CRIMINAL DEFENSE INVESTIGATIONS

 

Lassen County Public Defender’s Office vs. Lassen County Superior Court
Report to Board of Supervisors, Ronald L. Wood, February 19, 2013

Also published as:: Public defense fails in Lassen County
Letter to the Editor, Lassen County Times, February 26, 2013

Re: Trial Court Funding Act

The Lassen County Public Defender’s Office is mandated by the State of California with providing legal defense free of charge to individuals residing in Lassen County who are charged with criminal offenses and who are not capable of paying for their own legal defense.

Hall of JusticePublic defense in Lassen County is failing to meet this standard. What is observed in the courts is both the Superior Court appointed attorneys and the Public Defender’s Office by offering little or no evidence to the court, often by silently sitting on their hands during criminal court proceedings while facing the District Attorney’s prosecution.

In the last several years both the Grand Jury and this Board have raised concerns over the operations of the Public defender’s Office compliance with the statutes established by the State of California. The central question does not only lied with the public defender’s office but both agencies providing adequate legal representation to individuals that reside in Lassen County.

Unfortunately, today individuals charged with a criminal offense in our County will more likely than not receive less than adequate defense. The problem is linked to the County’s funding process for this activity but goes far beyond the matter of expense. Our appropriated public defense monies are currently being divided between the Public Defender’s Office and a Superior Court appointed attorney process. This division of County public defense funds and function (attorneys) has several undesirable consequences.

First, it should be recognized that Court’s appointed attorney process has no connection to the Public Defender’s Office. This separation obviously reduces the resources of the Public Defender. But at the same time, it poses a major concern over the lack of separation between the appointed court attorneys and the Court. This special arrangement clearly upsets the necessary checks and balances of the judicial process.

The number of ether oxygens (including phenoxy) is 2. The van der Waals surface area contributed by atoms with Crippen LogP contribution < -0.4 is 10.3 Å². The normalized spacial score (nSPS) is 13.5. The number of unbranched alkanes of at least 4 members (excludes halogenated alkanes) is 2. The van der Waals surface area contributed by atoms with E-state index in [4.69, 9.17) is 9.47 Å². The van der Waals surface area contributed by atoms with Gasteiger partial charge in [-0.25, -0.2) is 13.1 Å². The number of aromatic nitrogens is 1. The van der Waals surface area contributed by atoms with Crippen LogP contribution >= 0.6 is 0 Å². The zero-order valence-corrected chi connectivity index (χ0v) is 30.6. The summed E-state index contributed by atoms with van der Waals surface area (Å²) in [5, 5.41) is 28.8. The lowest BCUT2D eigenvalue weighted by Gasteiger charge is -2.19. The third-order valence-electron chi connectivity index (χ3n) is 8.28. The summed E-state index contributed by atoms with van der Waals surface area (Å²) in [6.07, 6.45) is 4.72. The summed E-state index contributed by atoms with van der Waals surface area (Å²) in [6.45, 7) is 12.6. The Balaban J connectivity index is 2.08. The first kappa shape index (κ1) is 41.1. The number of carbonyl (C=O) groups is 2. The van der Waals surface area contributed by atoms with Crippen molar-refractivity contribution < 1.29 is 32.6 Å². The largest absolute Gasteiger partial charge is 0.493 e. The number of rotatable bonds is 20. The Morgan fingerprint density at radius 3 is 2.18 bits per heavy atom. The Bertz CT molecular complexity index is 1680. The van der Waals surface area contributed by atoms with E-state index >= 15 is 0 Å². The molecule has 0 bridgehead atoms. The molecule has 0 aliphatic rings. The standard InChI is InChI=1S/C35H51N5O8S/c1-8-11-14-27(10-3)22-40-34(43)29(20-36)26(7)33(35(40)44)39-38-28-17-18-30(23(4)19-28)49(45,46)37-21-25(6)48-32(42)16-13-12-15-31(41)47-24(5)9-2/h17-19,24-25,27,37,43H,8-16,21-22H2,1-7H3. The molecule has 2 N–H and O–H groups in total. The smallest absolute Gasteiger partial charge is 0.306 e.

The majority of the legal defense being provided in Lassen County is through the court appointed attorneys group and not by the Public Defender Office. Neither the Public Defender nor anyone else has a legal obligation to oversee the court appointed attorneys work product. Attorneys are paid by the court’s Consolidated Courts Indigent Defense Fund and not through the Public Defender’s budget.

In Lassen County, the court appointed “Public Defenders” is a very small group of attorneys. Both their participation (paycheck) and performances are subject to only the court. It is easy to see that this relationship makes them potentially more beholden to the court than their clients. This unnatural relationship may aid the court in streamlining their process and costs but it also streamlines out the rights of the accused to an adequate and fair defense.

The assignment of court attorneys is designed in a way that presents very little resistance from the court appointed defense attorneys when facing the District Attorney. How could it otherwise when the attorneys are employed by the court and are paid by that same the court? This begs the question, how can the court assign an attorney from its own group to provide legal defense and then stand over the judgment in the same case?

The above report is based on my personal observations and what little information is actually available regarding those needing assistance of public defense. This is particularly true with regard to the court services where virtually no information is available to those outside the court doors.

The presumption is that this court driven and controlled system works impartially to support indigent clients despite any public oversight. There are no transparency to the backroom process. Unfortunately this system is propped up by our California state court system.